Whilst the Cairngorms were incredibly spectacular, my walk out into areas of the Peak District left me with the distinct feeling something was missing. This is a very different world, of burnt vegetation and grit trays. A landscape full of red grouse, notable sightings of golden plover and curlew, but not much else. In the absence of healthy bogs and scrubby slopes and gullies, with trees spreading ever upwards, there was a near total lack of small passerines and the sorts of birds that hunt for them. A landscape shorn of some of its prized jewels.
And what is all the more amazing is that these treeless, lunar landscapes are in our National Parks and Areas of Outstanding Natural Beauty. Areas that should be leading the way in tackling the nature and climate emergency, but are instead managed intensively to boost grouse stocks whilst degrading carbon-rich peat soils and remain depauperate in wildlife.
Policy has a massive role to play in moving these landscapes in a more positive direction, but there is a long way to go and in some places things are going really wrong for nature. Recently, we have again had to report on the illegal killing of birds of prey, with new research just published on the fate of satellite tagged hen harriers, showing that this iconic species remains at risk in some upland areas. In one example a hen harrier had had its head ripped off while still alive. The brutality and callous disregard for such an amazing bird is truly breath-taking.
(c) Female Hen Harrier (rspb-images.com)
In a 1958 book on grouse shooting management, hen harriers were described as “a nasty bird of evil habits” and a bird which “must be got rid of at all cost”. Even after years of dialogue and public investment intended to create more favourable conditions for birds like the hen harrier, it seems in some places, little progress has been made in the last 65 years.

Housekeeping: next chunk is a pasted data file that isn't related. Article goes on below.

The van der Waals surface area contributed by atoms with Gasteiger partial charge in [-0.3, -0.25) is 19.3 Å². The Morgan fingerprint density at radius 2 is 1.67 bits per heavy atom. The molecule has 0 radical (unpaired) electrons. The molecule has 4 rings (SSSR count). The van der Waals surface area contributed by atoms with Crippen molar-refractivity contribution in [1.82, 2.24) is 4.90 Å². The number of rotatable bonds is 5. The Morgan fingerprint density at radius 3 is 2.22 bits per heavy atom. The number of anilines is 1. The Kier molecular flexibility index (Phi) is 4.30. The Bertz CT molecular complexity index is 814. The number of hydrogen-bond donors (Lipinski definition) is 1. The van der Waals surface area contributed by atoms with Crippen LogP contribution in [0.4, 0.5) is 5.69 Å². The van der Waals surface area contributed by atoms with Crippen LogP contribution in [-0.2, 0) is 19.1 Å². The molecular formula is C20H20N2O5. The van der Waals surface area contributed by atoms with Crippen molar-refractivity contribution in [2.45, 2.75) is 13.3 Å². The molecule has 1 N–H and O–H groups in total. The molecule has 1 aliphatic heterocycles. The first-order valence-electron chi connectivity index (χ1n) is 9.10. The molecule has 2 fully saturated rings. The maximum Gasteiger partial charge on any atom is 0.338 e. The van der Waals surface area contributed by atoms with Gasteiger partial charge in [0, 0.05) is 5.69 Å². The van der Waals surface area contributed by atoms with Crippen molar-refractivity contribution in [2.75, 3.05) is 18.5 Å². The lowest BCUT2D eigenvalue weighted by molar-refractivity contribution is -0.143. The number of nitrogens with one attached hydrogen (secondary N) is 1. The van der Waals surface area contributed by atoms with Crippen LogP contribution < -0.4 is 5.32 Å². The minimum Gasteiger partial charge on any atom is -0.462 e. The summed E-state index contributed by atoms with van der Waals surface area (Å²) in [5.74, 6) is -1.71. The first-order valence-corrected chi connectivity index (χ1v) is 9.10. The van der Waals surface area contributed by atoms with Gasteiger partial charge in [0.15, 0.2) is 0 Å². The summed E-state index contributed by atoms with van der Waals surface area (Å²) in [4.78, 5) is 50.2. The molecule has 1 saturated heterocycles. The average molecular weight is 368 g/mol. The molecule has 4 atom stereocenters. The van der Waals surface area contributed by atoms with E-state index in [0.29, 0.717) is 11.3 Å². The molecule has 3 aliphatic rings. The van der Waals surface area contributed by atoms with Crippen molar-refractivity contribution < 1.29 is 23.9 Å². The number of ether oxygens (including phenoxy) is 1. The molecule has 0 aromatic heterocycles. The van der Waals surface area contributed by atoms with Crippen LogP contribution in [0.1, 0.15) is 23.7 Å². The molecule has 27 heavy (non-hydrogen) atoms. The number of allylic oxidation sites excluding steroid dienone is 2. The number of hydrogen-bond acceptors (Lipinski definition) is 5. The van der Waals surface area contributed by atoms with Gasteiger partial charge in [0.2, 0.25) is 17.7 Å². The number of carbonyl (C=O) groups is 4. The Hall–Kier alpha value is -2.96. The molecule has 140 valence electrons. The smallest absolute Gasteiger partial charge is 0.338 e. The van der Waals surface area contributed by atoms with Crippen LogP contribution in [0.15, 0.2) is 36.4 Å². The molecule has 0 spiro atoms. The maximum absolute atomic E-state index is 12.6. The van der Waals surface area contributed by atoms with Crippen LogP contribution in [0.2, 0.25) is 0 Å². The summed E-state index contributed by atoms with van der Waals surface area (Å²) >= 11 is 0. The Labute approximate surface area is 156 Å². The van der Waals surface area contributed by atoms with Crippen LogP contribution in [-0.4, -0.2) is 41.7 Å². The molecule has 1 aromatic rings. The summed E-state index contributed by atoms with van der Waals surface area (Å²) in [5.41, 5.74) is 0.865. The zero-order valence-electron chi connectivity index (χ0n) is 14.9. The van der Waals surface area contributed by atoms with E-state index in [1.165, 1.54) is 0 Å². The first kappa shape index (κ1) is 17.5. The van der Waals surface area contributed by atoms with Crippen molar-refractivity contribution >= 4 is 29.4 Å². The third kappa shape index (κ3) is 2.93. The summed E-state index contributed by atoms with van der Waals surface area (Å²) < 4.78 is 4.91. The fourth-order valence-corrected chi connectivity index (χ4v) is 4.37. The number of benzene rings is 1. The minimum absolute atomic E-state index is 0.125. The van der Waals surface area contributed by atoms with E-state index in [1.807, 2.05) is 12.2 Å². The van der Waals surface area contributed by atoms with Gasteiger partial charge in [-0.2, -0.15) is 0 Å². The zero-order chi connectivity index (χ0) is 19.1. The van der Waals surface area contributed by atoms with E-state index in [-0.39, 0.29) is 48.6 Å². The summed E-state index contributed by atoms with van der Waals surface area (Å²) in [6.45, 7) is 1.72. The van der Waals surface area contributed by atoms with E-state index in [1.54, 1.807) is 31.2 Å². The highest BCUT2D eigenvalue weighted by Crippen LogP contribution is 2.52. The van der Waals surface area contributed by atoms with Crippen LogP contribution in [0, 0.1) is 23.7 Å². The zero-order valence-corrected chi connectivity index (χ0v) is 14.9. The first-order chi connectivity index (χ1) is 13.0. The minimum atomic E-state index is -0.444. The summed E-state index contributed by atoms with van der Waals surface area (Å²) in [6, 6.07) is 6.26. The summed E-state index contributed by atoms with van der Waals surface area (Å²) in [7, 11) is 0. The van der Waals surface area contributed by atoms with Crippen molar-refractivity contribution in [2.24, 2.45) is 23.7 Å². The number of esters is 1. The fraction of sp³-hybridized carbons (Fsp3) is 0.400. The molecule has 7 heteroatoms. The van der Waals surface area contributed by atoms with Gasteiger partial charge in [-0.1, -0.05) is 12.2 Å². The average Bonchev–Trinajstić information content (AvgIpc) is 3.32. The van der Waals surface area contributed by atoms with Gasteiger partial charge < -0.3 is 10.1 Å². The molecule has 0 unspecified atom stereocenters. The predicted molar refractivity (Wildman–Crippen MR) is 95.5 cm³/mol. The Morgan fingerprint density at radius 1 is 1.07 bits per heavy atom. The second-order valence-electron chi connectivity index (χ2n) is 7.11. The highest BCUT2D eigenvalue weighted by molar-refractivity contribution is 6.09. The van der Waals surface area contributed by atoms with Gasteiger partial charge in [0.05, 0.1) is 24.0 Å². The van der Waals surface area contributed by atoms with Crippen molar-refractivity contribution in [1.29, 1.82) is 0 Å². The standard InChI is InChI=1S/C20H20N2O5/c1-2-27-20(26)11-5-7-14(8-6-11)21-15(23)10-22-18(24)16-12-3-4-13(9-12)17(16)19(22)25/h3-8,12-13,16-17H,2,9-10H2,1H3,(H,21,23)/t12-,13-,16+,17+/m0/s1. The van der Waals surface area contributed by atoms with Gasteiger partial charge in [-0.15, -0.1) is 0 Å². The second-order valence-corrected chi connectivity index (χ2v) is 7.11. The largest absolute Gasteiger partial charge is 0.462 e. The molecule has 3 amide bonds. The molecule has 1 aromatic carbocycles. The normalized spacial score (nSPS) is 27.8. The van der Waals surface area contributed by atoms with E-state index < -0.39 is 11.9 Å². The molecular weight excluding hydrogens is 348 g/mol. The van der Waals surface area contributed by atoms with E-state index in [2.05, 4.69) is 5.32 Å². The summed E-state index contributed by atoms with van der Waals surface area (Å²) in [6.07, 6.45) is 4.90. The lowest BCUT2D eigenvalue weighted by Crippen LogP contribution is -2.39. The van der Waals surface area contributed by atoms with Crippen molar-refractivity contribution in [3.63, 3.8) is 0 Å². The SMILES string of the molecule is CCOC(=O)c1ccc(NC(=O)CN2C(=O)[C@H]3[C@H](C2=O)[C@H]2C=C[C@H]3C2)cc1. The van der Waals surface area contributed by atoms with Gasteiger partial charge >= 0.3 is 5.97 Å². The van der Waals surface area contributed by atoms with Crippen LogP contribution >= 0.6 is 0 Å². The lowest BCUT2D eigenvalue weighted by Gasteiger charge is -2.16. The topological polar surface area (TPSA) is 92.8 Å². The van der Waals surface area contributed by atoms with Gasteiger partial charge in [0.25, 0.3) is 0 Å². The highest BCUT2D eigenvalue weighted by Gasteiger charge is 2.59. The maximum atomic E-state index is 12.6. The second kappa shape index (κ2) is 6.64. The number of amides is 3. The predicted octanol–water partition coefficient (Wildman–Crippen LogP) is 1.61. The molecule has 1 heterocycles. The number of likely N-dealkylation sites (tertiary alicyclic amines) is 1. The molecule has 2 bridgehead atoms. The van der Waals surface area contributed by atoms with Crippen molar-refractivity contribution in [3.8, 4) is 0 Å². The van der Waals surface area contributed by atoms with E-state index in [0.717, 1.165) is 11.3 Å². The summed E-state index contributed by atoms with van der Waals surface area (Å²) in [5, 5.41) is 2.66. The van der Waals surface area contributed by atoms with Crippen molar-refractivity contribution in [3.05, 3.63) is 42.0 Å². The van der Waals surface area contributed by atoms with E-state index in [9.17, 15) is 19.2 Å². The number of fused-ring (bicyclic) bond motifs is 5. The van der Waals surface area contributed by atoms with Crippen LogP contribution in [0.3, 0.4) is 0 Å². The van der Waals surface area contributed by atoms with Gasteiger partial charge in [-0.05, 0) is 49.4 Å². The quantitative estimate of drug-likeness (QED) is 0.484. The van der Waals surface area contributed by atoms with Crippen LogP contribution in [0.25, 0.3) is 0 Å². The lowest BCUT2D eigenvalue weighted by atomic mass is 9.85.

And in recent weeks, we have seen the prosecution of an estate in the Peak District National Park for burning internationally important blanket bog in breach of new regulations. While the fine was pitiful, at least with these new laws now in place in England, there is at least a chance of progress. But it also shows how far we still have to go. How on earth can we ever hope to tackle the nature and climate emergencies while nonsense like this is still going on?
Faced with challenges like this, its important to hang on to hope. While it doesn’t always feel like it, we are seeing progress. Satellite tags are bringing into ever clearer relief where, when and how birds of prey like hen harriers are meeting their fate. The pattern is not new, but its becoming ever more obvious and that must bring change. Laws are changing to bring to an end those damaging burning practices scarring the landscape and in Scotland, there is finally the potential to introduce a proper licensing system to bring the worst excesses of intensive driven grouse shooting under control.
And its when you see somewhere like the Cairngorms, where conservation organisations, government bodies, private estates and businesses have come together, that it becomes all too clear what our uplands could and should look like.
I’m writing this on a train back south. It’s a long journey, but I’m full of hope. Change is rarely easy and it often doesn’t come quickly, but change is happening right now in our hills. Fundamentally, our policies need to set out what kind of uplands we want. Landscapes which benefit us all, or which benefit the few. Landscapes full of life, or devoid of nature. I know what vision I choose.